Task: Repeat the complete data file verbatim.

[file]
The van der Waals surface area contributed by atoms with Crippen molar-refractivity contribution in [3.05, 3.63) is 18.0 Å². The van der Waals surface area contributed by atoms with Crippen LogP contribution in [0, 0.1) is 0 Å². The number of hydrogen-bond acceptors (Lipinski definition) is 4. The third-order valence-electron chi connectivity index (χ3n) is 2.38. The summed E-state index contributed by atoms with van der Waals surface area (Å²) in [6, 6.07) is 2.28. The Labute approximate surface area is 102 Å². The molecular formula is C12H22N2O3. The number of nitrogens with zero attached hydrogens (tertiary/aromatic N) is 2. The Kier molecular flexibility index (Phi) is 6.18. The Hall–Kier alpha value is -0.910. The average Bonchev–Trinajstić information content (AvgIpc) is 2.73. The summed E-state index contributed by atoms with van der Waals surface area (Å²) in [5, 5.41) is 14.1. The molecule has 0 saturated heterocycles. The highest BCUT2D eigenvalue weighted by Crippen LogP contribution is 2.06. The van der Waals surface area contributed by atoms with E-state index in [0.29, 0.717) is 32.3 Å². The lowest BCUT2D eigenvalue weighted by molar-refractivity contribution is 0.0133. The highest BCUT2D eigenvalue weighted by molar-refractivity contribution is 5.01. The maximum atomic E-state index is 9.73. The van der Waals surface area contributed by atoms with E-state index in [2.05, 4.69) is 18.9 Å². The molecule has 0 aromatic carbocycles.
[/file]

The van der Waals surface area contributed by atoms with Crippen molar-refractivity contribution in [3.05, 3.63) is 18.0 Å². The van der Waals surface area contributed by atoms with Crippen LogP contribution in [0, 0.1) is 0 Å². The number of hydrogen-bond acceptors (Lipinski definition) is 4. The third-order valence-electron chi connectivity index (χ3n) is 2.38. The summed E-state index contributed by atoms with van der Waals surface area (Å²) in [6, 6.07) is 2.28. The Labute approximate surface area is 102 Å². The molecular formula is C12H22N2O3. The number of nitrogens with zero attached hydrogens (tertiary/aromatic N) is 2. The Kier molecular flexibility index (Phi) is 6.18. The Hall–Kier alpha value is -0.910. The average Bonchev–Trinajstić information content (AvgIpc) is 2.73. The summed E-state index contributed by atoms with van der Waals surface area (Å²) in [5, 5.41) is 14.1. The molecule has 0 saturated heterocycles. The highest BCUT2D eigenvalue weighted by Crippen LogP contribution is 2.06. The van der Waals surface area contributed by atoms with E-state index in [0.29, 0.717) is 32.3 Å². The lowest BCUT2D eigenvalue weighted by molar-refractivity contribution is 0.0133. The highest BCUT2D eigenvalue weighted by molar-refractivity contribution is 5.01. The maximum atomic E-state index is 9.73. The van der Waals surface area contributed by atoms with E-state index in [2.05, 4.69) is 18.9 Å². The molecule has 0 aromatic carbocycles.